I was working in the mobile phone industry just as smartphones were taking off. I saw the Palm Pilot rise and fall. I witnessed NEC and Sagem and a host of companies launch smartphones and then disappear. But the greatest tragedy of them all was Nokia and their Symbian Operating System.
(Actually, Symbian's ownership and relationship with Nokia is complex. But let's gloss over that for now.)
Symbian was, for its time, a brilliant OS. It ran 3D games smoothly, had terrific hardware support, a decent ecosystem for developers. And it was bloody annoying for users.
Every few minutes, Symbian would interrupt you to ask "Are you sure you want this app to connect to the Internet?"
"Are you super sure that you want it to connect to a secure site?"
"Would you like me to try to remember your choice?"
On and on it went. And then, with great fanfare, Apple and Google disrupted them.
Apple's model was "We have a curated store of artisanal apps, each one backed up by a legal entity with a DUNS number. We check them so you don't have to. Everything on our store is trustworthy."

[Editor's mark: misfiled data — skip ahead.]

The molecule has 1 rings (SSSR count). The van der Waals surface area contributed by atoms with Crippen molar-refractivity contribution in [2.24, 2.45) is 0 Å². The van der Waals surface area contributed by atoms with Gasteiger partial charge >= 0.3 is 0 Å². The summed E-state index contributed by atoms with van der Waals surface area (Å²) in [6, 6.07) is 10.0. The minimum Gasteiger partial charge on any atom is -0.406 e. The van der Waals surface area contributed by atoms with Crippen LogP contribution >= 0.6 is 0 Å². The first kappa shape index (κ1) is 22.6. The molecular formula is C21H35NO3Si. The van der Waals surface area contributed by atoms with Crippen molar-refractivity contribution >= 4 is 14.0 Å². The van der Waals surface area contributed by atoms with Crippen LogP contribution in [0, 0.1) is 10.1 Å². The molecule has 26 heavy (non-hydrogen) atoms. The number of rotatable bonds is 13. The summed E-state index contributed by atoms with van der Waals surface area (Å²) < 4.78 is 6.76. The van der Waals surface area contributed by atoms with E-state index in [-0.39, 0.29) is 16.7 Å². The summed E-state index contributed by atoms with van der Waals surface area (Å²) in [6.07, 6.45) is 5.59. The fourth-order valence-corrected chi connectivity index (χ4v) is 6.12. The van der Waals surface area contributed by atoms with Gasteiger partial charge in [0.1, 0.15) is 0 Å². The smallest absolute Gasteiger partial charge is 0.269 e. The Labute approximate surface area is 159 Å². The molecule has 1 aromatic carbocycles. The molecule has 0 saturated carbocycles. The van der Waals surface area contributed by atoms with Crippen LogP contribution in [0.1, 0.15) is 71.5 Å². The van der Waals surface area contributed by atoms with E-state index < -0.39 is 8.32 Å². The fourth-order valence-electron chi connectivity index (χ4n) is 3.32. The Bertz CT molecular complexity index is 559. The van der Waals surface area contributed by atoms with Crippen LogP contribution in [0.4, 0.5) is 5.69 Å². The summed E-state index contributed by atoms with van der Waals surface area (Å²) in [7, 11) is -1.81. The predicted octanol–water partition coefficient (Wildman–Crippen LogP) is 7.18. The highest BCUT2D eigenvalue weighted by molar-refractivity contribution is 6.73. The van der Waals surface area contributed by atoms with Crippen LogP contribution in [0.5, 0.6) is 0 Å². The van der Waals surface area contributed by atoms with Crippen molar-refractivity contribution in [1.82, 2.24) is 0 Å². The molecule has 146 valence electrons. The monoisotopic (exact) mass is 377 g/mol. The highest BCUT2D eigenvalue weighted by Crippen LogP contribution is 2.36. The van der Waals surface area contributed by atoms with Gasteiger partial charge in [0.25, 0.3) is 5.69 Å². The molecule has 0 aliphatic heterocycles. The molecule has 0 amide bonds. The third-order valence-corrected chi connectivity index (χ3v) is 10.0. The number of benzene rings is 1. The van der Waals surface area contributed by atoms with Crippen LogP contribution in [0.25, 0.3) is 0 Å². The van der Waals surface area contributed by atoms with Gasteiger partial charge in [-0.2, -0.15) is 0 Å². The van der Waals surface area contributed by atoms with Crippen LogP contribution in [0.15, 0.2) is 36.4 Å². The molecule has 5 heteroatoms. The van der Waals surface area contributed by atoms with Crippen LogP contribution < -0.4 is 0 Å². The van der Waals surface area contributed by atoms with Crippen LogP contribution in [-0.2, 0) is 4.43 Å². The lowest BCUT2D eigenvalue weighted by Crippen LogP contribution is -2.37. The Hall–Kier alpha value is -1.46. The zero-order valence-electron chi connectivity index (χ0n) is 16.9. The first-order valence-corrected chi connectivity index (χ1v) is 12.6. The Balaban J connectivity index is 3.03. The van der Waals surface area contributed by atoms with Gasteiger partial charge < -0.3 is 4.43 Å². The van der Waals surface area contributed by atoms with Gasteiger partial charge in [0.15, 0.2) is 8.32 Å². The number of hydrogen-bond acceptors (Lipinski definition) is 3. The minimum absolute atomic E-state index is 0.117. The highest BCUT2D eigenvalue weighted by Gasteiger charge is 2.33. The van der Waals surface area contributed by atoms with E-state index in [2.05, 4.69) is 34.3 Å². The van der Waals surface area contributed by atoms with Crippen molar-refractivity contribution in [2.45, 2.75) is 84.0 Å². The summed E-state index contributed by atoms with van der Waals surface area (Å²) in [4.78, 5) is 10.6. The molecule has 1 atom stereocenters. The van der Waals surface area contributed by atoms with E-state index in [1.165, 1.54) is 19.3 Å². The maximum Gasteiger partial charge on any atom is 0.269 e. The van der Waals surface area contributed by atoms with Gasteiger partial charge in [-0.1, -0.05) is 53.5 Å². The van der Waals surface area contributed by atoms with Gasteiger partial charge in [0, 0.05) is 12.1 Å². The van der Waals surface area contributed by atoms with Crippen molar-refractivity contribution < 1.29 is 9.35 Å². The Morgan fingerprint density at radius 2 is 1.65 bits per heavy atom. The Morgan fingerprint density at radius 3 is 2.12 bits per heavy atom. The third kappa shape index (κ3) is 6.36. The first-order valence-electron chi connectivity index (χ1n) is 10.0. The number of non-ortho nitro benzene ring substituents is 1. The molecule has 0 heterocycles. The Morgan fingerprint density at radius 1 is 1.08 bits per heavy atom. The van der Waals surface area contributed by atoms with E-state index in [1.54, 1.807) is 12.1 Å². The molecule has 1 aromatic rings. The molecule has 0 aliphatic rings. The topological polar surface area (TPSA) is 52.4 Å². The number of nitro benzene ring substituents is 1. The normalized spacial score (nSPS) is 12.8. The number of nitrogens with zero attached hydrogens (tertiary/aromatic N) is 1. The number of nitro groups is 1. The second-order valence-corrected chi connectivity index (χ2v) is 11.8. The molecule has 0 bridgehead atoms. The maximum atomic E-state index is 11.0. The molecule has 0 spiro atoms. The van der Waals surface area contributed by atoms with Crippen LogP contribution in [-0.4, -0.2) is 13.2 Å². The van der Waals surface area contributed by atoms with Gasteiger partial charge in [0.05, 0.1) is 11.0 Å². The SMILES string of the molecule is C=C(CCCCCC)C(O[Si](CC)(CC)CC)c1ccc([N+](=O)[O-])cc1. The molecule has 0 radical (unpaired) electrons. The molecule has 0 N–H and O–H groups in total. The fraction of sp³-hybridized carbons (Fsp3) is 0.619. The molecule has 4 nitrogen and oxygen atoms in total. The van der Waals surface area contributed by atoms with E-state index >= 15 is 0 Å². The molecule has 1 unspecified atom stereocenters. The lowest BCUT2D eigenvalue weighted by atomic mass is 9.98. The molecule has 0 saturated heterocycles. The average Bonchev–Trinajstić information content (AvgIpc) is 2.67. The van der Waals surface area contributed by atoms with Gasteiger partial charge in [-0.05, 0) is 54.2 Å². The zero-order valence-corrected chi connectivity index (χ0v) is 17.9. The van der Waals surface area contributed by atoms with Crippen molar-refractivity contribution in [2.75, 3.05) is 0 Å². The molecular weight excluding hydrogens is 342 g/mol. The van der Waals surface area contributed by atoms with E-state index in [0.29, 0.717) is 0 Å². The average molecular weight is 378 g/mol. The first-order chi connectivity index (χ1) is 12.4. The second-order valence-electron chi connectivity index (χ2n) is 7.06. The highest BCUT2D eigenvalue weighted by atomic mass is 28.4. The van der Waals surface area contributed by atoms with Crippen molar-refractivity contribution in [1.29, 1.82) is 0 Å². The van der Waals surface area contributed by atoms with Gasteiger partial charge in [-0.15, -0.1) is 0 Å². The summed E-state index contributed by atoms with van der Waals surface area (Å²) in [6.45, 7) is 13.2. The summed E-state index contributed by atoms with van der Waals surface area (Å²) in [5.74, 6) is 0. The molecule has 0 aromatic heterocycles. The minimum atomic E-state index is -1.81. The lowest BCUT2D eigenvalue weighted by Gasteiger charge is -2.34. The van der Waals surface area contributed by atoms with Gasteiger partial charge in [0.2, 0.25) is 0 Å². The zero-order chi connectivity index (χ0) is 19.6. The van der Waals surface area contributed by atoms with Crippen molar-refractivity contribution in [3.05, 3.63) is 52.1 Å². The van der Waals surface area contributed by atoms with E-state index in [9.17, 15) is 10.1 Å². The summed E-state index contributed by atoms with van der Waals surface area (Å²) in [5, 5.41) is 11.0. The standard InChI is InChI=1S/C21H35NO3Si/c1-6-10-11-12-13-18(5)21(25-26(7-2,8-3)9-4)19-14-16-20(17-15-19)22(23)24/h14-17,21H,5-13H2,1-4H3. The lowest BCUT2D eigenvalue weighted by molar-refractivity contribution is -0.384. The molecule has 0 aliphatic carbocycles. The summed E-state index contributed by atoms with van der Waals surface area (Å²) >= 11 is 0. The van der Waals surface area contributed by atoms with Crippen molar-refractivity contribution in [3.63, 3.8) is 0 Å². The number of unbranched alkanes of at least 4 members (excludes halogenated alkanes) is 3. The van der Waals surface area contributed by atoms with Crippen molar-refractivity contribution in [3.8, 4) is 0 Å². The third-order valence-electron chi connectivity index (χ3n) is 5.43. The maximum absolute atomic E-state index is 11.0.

Google's model was "We'll tell you what kind of crap this app will use. Don't like it? Don't use it! YOLO!"
That, of course, led to ostensibly harmless apps asking for ridiculously invasive permissions.
Because, as it turns out, a Libertarian free-for-all doesn't work. It requires rational people to have an educated understanding of the risks they face. Millions of people installed dodgy apps, saw the one-time prompt, and lost control of their data.
With the latest releases of Android and iOS, we're back to where we started. Both now prompt you the first time an app asks for access. Both give you regular reminders of which apps may be snaffling your data. Both let you manage access and selectively deny apps.
There are many (many!) reasons why Symbian lost the Great Mobile Wars. But it is somehow fitting to see the return of design decisions they made decades ago.